Trust: the hard currency of business
“Technique and technology are important, but adding trust is the issue of the decade.” – Tom Peters
While businesses fight to win on strategy, product, innovation and route to market, the biggest intangible asset of all languishes in the corner, condemned as soft, fluffy and irrelevant. That asset is trust.
When trust is absent, you know it. The lack of it topples governments, destroys relationships and undermines businesses. It shows up in turf wars and fiefdoms, hidden agendas and politicking, interpersonal conflict, gossip and defend-and-protect communication. It impedes debate, slows decisions, obstructs teamwork and restricts creativity. It creates an “us” and “them” divide that management teeters across on an unsteady bridge of engagement surveys.
Many companies function with a lack of trust at their heart, but few would recognize it as an economic drain. Some businesses put up with the lack of trust or try a variety of palliative measures. For others, however, the economic nature of trust is becoming more and more apparent. When trust goes down, speed goes down and costs go up. When trust goes up, speed goes up and costs go down.
Think about the relationships you have where trust is high. It’s easier to get things done, to put issues on the table and discuss them, to be yourself, to believe in the agreements you make. If something goes wrong, you are more likely to see it in a positive light.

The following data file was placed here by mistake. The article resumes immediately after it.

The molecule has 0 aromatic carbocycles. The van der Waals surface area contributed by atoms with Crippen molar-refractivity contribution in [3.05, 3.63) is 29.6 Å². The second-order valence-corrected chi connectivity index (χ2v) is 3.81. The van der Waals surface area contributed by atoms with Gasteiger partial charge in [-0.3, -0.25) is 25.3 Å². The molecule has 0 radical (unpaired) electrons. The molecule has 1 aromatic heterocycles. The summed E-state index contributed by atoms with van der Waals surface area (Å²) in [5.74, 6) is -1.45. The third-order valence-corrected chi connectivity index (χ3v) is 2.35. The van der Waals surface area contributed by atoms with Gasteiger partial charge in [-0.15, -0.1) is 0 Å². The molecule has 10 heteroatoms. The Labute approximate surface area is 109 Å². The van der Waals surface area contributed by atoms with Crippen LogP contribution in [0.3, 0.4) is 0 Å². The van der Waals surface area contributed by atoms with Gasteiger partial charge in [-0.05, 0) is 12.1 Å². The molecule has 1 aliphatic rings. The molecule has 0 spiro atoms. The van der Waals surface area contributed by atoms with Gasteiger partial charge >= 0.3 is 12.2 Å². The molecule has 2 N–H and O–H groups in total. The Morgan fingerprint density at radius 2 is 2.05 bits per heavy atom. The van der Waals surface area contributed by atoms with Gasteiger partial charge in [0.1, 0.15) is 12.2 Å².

Then think about the opposite. When trust is low, what happens? You may be spending a lot of time and energy managing a relationship, making sure things don’t go wrong, trying to come to an agreement and dodging the issues. When things go awry, you are very unlikely to give the other side the benefit of the doubt.
How much effort and energy is burned up by businesses dealing with this kind of friction? How much time and money is lost? Most companies, irrespective of size and sector, are made up of a fabric of relationships between individuals, teams, managers, stakeholders, clients and suppliers. Most, at some point, will experience competing priorities, multiple (and sometimes opposing) objectives and erratic communication. Potentially, you have a constant source of fuel for the frictional fire and its impact on results.
Building trust is not an overnight sensation. It cannot be mandated or forced. It takes gaining insight into yourself and to others and sharing experiences over time. It takes a leader with courage to step forward and believe it’s possible to bridge a level of trust. It’s frustrating, challenging and demanding, but the rewards it yields are massive for individuals, for teams and for businesses.
Most significantly, when there is trust, we can adjust perceptions of one another and work together differently, feel happier, enjoy ourselves more and lift our individual productivity as a result. And that is gold dust for any company. ?
Steve Garber is director of Third Level Ltd. Contact him at 561.752.5505 or firstname.lastname@example.org.